7

We need to add few users to the sudoers file on Linux. They should be able to to anything root can except the following:

  • Should not modify, read, delete /nfsshare/config
  • Should not modify, read, delete /etc/passwd
  • Should not mount anything
  • Should not change root password
  • Should not edit /etc/sudoers or run visudo to add other users

Is this possible?

  • 2
    No, it is not . – immibis Dec 11 '16 at 22:33
21

I am, basically, in agreement with Wissam Al-Roujoulah on this.

We need to add few users to the sudoers file

Do you, really need to do this? Maybe there are other ways, using acl or regular UNIX permissions.

As Wissam Al-Roujoulah has already pointed out, trying to "blacklist" certain commands, is in reality a really bad idea (read below from man sudoers, emphasis mine):

Note, however, that using a ‘!’ in conjunction with the built-in
 ALL alias to allow a user to run “all but a few” commands rarely
 works as intended

Instead you can specify a "whitelist", e.g. the actual commands the users are allowed to run. Something like this:

user1 ALL=/sbin/shutdown

The above will allow user1 to shut down. You can add more commands in a comma separated list.

Read more about this here.

  • 3
    To illustrate how pointless it is to try to disable specific commands: you can try to block shutdown, but if you forget to block similar functionality in init/systemctl(/reboot) or still allow sudo su - or sudo sh or sudo script_that_invokes_shutdown.sh by omission, you really haven't accomplished anything. – Rhymoid Dec 11 '16 at 0:10
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    @Rhymoid: Don't forget sudo gcc my-evil-file.c; sudo a.out. Lather, rinse, repeat with Python, Perl, Ruby, Bash, etc. – Kevin Dec 11 '16 at 2:04
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    My current favorite: if "command" is blacklisted, just add another sudo and it'll work: sudo sudo command. – Chris Kuehl Dec 11 '16 at 6:55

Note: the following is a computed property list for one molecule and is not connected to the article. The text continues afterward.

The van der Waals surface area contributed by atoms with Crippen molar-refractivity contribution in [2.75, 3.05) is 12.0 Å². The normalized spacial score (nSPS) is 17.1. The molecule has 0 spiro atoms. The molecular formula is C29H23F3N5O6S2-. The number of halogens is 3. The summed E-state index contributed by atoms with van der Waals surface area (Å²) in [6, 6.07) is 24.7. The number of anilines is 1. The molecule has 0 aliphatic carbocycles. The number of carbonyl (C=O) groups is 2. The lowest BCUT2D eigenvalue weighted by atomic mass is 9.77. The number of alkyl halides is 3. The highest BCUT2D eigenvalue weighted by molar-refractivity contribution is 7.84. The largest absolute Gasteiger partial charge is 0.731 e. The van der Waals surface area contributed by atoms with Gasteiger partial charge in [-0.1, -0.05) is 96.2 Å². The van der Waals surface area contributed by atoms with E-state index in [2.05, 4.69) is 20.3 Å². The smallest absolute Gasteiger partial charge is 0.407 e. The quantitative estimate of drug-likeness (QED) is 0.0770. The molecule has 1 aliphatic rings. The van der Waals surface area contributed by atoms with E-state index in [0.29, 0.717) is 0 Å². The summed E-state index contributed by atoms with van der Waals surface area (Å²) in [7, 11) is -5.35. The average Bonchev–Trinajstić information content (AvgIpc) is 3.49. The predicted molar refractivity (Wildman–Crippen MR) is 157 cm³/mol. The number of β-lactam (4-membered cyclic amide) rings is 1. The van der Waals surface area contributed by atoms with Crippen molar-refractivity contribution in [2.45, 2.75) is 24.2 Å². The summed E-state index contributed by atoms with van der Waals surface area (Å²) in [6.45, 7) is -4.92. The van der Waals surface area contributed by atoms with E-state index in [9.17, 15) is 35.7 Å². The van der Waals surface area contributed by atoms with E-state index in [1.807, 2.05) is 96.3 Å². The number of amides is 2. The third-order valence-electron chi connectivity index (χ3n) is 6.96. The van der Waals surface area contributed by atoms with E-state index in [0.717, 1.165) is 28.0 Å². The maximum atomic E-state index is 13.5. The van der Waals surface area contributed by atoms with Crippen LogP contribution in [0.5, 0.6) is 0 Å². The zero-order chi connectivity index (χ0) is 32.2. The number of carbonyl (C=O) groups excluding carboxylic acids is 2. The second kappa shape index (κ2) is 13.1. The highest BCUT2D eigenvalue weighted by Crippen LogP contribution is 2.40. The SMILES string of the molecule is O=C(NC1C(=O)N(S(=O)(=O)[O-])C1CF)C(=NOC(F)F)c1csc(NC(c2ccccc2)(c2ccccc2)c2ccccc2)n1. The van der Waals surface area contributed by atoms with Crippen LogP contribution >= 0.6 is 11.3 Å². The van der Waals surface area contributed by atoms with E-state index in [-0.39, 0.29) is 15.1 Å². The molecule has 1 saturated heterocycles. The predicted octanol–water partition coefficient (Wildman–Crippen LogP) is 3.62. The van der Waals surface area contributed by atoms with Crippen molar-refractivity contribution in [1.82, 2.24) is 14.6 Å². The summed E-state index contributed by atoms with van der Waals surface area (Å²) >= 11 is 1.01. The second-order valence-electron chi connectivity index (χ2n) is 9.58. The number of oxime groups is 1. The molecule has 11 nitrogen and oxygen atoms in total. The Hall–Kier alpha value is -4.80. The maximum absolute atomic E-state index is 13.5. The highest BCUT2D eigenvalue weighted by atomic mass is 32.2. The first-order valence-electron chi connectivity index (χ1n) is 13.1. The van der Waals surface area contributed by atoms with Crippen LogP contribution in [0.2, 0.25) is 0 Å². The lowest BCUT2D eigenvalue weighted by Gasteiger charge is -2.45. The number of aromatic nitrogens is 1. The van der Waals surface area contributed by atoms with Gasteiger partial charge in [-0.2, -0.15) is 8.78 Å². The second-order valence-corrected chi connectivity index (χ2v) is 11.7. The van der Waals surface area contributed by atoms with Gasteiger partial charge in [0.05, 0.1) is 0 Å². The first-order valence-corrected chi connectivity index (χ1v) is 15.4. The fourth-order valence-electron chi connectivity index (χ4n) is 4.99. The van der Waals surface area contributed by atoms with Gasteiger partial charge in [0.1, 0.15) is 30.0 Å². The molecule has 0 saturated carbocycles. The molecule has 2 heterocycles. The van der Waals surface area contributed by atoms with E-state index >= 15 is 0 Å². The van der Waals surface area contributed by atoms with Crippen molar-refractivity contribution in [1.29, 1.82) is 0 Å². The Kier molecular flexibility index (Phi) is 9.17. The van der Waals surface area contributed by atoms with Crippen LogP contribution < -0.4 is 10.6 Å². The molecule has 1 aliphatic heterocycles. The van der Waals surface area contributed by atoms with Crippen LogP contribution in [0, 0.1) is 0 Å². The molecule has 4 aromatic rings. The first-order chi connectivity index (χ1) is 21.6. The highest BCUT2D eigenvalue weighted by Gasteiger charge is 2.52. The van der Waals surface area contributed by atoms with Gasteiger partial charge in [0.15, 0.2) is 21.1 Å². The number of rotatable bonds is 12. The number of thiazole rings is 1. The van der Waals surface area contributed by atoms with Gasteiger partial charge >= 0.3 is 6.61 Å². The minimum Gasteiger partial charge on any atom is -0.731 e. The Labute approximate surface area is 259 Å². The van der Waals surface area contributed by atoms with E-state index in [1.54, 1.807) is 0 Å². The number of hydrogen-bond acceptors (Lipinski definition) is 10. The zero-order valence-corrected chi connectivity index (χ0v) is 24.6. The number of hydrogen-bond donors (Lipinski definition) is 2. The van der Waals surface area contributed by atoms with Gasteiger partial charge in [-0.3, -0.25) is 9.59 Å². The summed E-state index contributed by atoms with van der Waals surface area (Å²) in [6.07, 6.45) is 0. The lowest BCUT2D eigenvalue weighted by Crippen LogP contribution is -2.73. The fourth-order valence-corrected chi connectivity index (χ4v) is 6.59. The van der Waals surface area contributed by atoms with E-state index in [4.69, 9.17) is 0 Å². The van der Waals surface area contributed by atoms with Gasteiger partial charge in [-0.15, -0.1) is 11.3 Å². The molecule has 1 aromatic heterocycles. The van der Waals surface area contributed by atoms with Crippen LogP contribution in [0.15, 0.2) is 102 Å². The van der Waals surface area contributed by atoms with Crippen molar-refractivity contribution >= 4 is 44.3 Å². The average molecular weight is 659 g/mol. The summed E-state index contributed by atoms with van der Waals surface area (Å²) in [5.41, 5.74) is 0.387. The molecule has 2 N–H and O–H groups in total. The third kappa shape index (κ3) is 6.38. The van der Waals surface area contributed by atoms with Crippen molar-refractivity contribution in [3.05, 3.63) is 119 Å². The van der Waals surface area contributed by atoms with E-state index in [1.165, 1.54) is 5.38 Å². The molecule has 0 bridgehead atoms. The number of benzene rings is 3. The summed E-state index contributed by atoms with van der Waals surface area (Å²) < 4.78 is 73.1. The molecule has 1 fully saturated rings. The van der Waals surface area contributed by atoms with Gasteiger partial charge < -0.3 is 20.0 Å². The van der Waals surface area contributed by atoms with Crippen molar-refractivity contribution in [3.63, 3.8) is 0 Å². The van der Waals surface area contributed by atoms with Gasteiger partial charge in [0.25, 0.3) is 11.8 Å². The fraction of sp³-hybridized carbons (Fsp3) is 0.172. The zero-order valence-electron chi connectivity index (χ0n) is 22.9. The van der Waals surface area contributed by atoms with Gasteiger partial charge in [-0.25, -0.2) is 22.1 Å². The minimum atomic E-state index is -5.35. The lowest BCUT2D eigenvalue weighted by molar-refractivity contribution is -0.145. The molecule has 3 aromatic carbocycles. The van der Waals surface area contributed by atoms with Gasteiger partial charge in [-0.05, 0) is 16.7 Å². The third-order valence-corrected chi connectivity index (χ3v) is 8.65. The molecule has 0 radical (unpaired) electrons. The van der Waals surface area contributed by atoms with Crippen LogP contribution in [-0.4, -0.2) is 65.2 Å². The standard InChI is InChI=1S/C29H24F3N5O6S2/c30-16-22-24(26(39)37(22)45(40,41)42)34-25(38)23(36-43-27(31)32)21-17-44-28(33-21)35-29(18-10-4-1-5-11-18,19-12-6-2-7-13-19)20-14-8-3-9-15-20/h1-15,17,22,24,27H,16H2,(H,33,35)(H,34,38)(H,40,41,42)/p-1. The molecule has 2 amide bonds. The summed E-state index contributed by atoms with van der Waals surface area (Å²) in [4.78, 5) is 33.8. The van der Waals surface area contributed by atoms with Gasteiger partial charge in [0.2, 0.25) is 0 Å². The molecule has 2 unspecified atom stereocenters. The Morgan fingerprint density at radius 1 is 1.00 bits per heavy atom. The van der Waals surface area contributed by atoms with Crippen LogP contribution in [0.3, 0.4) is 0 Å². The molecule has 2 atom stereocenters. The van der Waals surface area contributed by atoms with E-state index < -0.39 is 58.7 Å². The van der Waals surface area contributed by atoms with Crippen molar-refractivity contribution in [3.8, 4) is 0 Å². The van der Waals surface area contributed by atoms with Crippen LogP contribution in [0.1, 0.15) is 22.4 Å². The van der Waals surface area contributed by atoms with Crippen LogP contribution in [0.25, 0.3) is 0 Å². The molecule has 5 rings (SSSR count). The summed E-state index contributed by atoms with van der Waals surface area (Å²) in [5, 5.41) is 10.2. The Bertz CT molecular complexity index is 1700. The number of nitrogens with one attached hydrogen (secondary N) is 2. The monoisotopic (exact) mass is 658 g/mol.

12

I guess that is almost impossible, because you have to prevent the user from using any editor, even though that wouldn't prevent him because he can install another one or move the binary to any other location and use it.

The main point you can't add user to sudoers and give him all permission but some.

You have to do it in the Opposite way.

2

su/sudo access is opt-in, not opt-out. Once they are able to get a root shell they can circumvent any other protections you put in place. If they have specific things that need to be run and managing the sudoers file is too complicated (which is probably the best approach to take in general), consider writing small single-purpose binaries that launch the thing and then set the setuid flag on them instead.

  • Don't write custom binaries, use the option of sudo to restrict the user to a certain command – Ferrybig Dec 11 '16 at 15:17
  • The reason I suggested custom binaries is because you can't set a shell script setuid, and managing the permissions within the sudoers file can be pretty perilous on its own. But point well taken - I'll amend the answer. – fluffy Dec 12 '16 at 5:05
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Did you look at using SELinux? Which distribution are you using?

It might be possible to create a new SELinux user and give him only the needed privileges(access to roles). Tt will be an opt-in, so you will need to list everything that the user needs to do.

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